It’s not unusual for a dog’s coat color to change as they grow older. However, a dramatic change from white to black fur can be concerning for some dog owners. There are a few possible reasons why your dog’s fur may be changing color.
Genetics play a major role in determining a dog’s coat color. Many breeds experience lightening or darkening of their fur over time due to genetic factors. For example, puppies are often born with darker fur that lightens to a more silver or white shade as they mature. The opposite can also happen, where dogs begin developing more prominent black fur as they age.
Certain breeds are predisposed to changes in pigmentation due to their genetic makeup. Dogs with the ‘agouti’ gene, such as German Shepherds and Poodles, commonly develop darker fur pigmentation over time. The silvering or greying gene in dogs like Schnauzers causes a loss of pigment and whitening of the fur over time. Environmental factors can interact with genetics to speed up or alter these natural color changes.
Exposure to sunlight can cause bleaching or lightening of your dog’s fur over time. The sun’s ultraviolet rays break down pigments in the fur, removing color. Some areas such as the muzzle, ears, back, and stomach are more prone to sun bleaching because they receive more sun exposure. A lack of pigment in newly regrown hair can leave your dog with patches of white fur after periods of sunbathing.
Vitiligo is a condition that causes depigmentation and whitening of areas of skin and fur. It occurs when melanocytes, the cells responsible for pigment production, are destroyed. This can happen as an autoimmune response or due to factors like stress, trauma, or sun overexposure. The fur of affected areas turns white due to a lack of melanin pigment. Vitiligo usually starts with small patches of white and slowly spreads over time.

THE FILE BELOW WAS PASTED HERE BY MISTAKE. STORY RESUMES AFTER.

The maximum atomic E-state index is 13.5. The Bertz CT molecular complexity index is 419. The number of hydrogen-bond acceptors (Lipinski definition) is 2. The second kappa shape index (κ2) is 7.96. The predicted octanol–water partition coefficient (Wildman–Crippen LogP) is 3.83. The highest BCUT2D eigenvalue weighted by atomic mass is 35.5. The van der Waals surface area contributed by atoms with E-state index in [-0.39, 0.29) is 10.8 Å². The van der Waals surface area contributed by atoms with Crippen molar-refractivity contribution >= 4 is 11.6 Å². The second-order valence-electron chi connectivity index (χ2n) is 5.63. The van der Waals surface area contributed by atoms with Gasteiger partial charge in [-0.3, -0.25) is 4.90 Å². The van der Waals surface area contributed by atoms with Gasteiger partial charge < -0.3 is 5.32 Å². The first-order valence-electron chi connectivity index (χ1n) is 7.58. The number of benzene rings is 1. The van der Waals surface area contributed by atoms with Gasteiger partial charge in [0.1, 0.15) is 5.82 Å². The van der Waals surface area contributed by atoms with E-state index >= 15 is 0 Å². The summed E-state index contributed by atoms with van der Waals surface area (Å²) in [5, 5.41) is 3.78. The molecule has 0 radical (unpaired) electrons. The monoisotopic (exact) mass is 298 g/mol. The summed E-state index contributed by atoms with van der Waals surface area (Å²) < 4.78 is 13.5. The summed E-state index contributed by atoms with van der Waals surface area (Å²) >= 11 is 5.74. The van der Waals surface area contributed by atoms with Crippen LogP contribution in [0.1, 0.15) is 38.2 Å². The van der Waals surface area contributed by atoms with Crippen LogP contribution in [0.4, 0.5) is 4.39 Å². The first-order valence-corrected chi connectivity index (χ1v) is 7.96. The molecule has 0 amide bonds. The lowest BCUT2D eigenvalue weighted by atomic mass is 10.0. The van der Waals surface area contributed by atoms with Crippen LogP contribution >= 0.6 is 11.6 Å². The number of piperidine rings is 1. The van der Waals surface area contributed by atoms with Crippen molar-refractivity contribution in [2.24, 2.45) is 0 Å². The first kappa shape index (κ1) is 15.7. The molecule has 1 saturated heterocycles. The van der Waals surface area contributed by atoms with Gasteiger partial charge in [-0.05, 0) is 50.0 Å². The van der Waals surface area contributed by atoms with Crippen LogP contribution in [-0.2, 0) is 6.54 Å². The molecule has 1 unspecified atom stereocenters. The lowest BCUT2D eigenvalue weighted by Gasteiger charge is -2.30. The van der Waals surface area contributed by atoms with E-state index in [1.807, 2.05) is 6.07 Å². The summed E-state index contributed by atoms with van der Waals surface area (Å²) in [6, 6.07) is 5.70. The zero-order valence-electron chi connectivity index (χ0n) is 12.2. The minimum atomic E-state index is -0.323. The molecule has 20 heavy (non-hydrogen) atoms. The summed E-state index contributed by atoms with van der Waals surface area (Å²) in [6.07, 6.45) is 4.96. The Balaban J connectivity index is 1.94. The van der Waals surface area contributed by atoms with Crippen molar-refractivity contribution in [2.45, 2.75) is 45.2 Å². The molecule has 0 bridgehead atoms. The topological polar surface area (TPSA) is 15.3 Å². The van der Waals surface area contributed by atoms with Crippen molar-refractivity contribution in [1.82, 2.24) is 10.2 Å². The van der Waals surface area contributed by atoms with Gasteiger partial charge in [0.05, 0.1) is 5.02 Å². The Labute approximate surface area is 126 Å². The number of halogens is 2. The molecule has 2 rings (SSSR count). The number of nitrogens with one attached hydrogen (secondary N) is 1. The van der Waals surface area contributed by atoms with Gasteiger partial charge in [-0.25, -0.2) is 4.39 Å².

Cushing’s disease is a hormonal disorder that can cause fur color changes in dogs. It occurs when the adrenal glands produce too much cortisol. Darkening of the skin and fur is one symptom of Cushing’s along with hair loss, thin skin, excessive panting and water intake. The high cortisol causes an increase in skin pigmentation. As the disease progresses, your dog may develop patches of darker fur across its body.
Follicular dysplasia is a hereditary condition in dogs causing abnormal hair follicle development. It can lead to sparse, brittle hair and bald patches on the body. The skin in affected areas lacks pigmentation and appears pale. Regrowth of dark fur is inhibited in those spots, leaving white or pink skin exposed. Slowly the pale patches tend to merge and spread, replacing the normal colored fur.
Alopecia areata causes round bald patches on a dog’s body where hair suddenly falls out. It’s an autoimmune disease that attacks the hair follicles. The skin in these bald spots lacks pigmentation, appearing pink or white compared to surrounding fur. If the hair regrows, it may lack melanin and come back in white. Over time, more patches of depigmented fur may appear across the body.
Certain skin conditions like vitiligo, follicular dysplasia and alopecia areata can cause pigment loss and whitening of the fur. But other problems like infections, allergies, hormonal disorders and trauma can also damage the skin and inhibit pigment production in those areas. Any condition leading to recurring skin inflammation, lesions or scarring has the potential to disrupt melanin distribution and cause white patches.
Canine Leukocyte Adhesion Deficiency